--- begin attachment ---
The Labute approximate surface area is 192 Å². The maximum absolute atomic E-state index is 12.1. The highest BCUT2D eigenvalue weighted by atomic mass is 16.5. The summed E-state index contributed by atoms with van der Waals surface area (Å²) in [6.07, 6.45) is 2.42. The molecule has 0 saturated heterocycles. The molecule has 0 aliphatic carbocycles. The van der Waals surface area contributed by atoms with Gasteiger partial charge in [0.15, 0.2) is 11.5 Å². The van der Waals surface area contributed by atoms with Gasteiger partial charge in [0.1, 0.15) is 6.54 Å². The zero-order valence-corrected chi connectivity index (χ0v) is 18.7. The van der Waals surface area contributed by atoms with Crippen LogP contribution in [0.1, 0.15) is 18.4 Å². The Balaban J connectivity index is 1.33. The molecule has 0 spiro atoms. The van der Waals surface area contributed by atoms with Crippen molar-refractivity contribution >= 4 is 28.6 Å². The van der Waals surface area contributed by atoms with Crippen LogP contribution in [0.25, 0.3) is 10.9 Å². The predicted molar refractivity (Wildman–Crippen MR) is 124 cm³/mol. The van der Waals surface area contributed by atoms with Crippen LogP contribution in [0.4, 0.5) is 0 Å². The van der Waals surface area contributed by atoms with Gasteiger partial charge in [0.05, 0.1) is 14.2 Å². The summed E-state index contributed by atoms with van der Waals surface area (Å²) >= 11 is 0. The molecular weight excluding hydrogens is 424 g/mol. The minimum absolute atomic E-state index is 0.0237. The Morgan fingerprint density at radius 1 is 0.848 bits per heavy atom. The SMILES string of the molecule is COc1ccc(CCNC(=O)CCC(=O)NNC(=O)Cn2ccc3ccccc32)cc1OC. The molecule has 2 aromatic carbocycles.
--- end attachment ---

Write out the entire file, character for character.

The Labute approximate surface area is 192 Å². The maximum absolute atomic E-state index is 12.1. The highest BCUT2D eigenvalue weighted by atomic mass is 16.5. The summed E-state index contributed by atoms with van der Waals surface area (Å²) in [6.07, 6.45) is 2.42. The molecule has 0 saturated heterocycles. The molecule has 0 aliphatic carbocycles. The van der Waals surface area contributed by atoms with Gasteiger partial charge in [0.15, 0.2) is 11.5 Å². The van der Waals surface area contributed by atoms with Gasteiger partial charge in [0.1, 0.15) is 6.54 Å². The zero-order valence-corrected chi connectivity index (χ0v) is 18.7. The van der Waals surface area contributed by atoms with Crippen LogP contribution in [0.1, 0.15) is 18.4 Å². The Balaban J connectivity index is 1.33. The molecule has 0 spiro atoms. The van der Waals surface area contributed by atoms with Crippen molar-refractivity contribution >= 4 is 28.6 Å². The van der Waals surface area contributed by atoms with Crippen LogP contribution in [0.25, 0.3) is 10.9 Å². The predicted molar refractivity (Wildman–Crippen MR) is 124 cm³/mol. The van der Waals surface area contributed by atoms with Crippen LogP contribution in [0.4, 0.5) is 0 Å². The van der Waals surface area contributed by atoms with Gasteiger partial charge in [0.05, 0.1) is 14.2 Å². The summed E-state index contributed by atoms with van der Waals surface area (Å²) >= 11 is 0. The molecular weight excluding hydrogens is 424 g/mol. The minimum absolute atomic E-state index is 0.0237. The Morgan fingerprint density at radius 1 is 0.848 bits per heavy atom. The SMILES string of the molecule is COc1ccc(CCNC(=O)CCC(=O)NNC(=O)Cn2ccc3ccccc32)cc1OC. The molecule has 2 aromatic carbocycles.